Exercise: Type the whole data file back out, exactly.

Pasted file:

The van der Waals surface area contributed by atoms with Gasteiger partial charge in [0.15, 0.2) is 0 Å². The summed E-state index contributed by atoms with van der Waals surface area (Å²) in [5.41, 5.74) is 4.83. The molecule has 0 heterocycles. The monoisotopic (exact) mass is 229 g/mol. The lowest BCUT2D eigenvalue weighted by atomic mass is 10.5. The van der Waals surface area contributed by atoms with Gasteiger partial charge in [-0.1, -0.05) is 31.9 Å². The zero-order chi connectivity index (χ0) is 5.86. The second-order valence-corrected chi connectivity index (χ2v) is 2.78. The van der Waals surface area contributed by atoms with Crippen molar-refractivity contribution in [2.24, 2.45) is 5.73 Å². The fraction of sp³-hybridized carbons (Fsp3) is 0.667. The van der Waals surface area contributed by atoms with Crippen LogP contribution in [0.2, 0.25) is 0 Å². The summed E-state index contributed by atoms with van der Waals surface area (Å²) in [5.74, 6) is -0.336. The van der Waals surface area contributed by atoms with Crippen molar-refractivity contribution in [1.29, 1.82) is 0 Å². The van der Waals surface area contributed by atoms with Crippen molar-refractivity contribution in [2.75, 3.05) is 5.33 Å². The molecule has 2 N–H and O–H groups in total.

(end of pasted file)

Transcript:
The van der Waals surface area contributed by atoms with Gasteiger partial charge in [0.15, 0.2) is 0 Å². The summed E-state index contributed by atoms with van der Waals surface area (Å²) in [5.41, 5.74) is 4.83. The molecule has 0 heterocycles. The monoisotopic (exact) mass is 229 g/mol. The lowest BCUT2D eigenvalue weighted by atomic mass is 10.5. The van der Waals surface area contributed by atoms with Gasteiger partial charge in [-0.1, -0.05) is 31.9 Å². The zero-order chi connectivity index (χ0) is 5.86. The second-order valence-corrected chi connectivity index (χ2v) is 2.78. The van der Waals surface area contributed by atoms with Crippen molar-refractivity contribution in [2.24, 2.45) is 5.73 Å². The fraction of sp³-hybridized carbons (Fsp3) is 0.667. The van der Waals surface area contributed by atoms with Crippen LogP contribution in [0.2, 0.25) is 0 Å². The summed E-state index contributed by atoms with van der Waals surface area (Å²) in [5.74, 6) is -0.336. The van der Waals surface area contributed by atoms with Crippen molar-refractivity contribution in [1.29, 1.82) is 0 Å². The van der Waals surface area contributed by atoms with Crippen molar-refractivity contribution in [2.75, 3.05) is 5.33 Å². The molecule has 2 N–H and O–H groups in total.